Video games have enjoyed a tremendous shift in society’s attitude since their first introduction in 1947. Not only have they become the focus of a billion dollar industry they have also become a culturally significant tool for sharing ideas and even sparked the discussion of whether or not they are an art form. More importantly, where they were once viewed as a distraction from academic pursuits, video games have begun to find their place in education as well.
Minecraft, for instance, has made its way into the classroom despite being designed for entertainment rather than education. From detailed reproductions of cities around the world to functional “machines” within the game complete with logic gates and basic programming principles, the value of video games as educational tools is finally getting some recognition. In an article on Huffingtonpost.com titled “7 Ways Video Games Will Help Your Kids in School”, author Kara Loo outlines the benefits that video games have with concern to children learning. Among these Loo cites a national survey which found that seventy-eight percent of teachers said their low-performing students’ skills were improved by the inclusion of digital games. Education games solutions to some of the difficult questions about student performance, engagement, and learning obstacles.
Even games like Portal 2 have been found to increase the cognitive and non-cognitive skills in undergraduate students while games such as Borderlands 2, a first person shooter, improved student’s skills in communication, resourcefulness, and adaptability. Perhaps most interesting among these studies is the observation that, like Minecraft, these games were not designed with education in mind at all. Imagine what could be done if high-budget games were developed with education as a primary goal.
Yet another game has shown that video games need not detract from academic pursuit and can, in fact, drive students to further reading and exploration of a subject. A modification for the game Rome Total War titled “Europa Barbarorum” expanded the game and its historical accuracy to such a degree that students were “able to identify the most important stages of civilization development” and “eager to turn to books dealing with the given historical period,” according to a study by Lukasz Rozycki.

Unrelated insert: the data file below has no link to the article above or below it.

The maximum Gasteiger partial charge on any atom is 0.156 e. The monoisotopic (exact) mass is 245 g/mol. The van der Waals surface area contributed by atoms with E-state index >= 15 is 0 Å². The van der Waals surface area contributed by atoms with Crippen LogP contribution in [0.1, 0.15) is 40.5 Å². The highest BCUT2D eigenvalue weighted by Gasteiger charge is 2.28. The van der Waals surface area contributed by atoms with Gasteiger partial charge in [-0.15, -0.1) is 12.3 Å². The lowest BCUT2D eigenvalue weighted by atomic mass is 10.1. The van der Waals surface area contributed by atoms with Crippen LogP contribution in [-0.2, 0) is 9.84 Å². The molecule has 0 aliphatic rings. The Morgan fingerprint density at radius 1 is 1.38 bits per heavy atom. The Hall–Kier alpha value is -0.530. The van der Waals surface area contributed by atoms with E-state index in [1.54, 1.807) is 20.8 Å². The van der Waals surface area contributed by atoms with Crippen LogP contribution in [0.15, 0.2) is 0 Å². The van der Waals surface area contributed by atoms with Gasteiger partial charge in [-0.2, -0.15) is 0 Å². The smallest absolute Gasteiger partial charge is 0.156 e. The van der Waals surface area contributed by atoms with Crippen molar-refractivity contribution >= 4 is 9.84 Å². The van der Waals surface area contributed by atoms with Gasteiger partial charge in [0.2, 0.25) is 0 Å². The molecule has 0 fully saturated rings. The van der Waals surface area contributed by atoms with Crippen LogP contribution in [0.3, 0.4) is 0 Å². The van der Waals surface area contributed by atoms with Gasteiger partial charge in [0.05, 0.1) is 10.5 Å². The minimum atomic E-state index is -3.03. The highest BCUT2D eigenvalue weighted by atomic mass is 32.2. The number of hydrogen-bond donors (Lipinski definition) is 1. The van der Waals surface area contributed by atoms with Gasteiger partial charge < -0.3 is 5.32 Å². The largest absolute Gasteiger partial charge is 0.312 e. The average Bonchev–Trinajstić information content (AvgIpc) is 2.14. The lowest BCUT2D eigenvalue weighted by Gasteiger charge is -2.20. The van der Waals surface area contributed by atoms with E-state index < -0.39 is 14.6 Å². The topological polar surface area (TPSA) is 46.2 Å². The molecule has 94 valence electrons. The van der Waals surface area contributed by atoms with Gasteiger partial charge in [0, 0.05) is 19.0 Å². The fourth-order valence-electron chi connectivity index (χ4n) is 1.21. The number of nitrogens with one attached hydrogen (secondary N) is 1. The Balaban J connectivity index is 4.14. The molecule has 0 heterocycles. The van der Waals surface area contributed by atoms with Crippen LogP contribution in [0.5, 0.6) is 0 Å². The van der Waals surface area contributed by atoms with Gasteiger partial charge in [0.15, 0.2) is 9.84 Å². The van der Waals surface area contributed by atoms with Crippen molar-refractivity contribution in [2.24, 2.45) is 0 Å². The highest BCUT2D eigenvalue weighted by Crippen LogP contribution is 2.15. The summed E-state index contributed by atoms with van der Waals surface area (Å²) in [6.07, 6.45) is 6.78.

These studies and more have led to the creation of initiatives like the eLearning Guild which hosts a collection of courses and materials to help educational game developers maximize the potential educational value of their games. Alan Gershenfeld, President and Co-Founder of E-Line Media, believes that well executed video games can provide a strong framework for inquiry and project-based learning. E-Line Media works to develop and publish games that help players understand and shape the world, they have worked with other groups such as the Gates Foundation and the MacArthur Foundation to accomplish this task which, among other things, illustrates Loo’s point that games offer a mode for players to engage ethically- and morally-complicated issues.
Gershenfeld adds, “Games are also uniquely suited to fostering the skills necessary for navigating a complex, interconnected, rapidly changing 21st century.”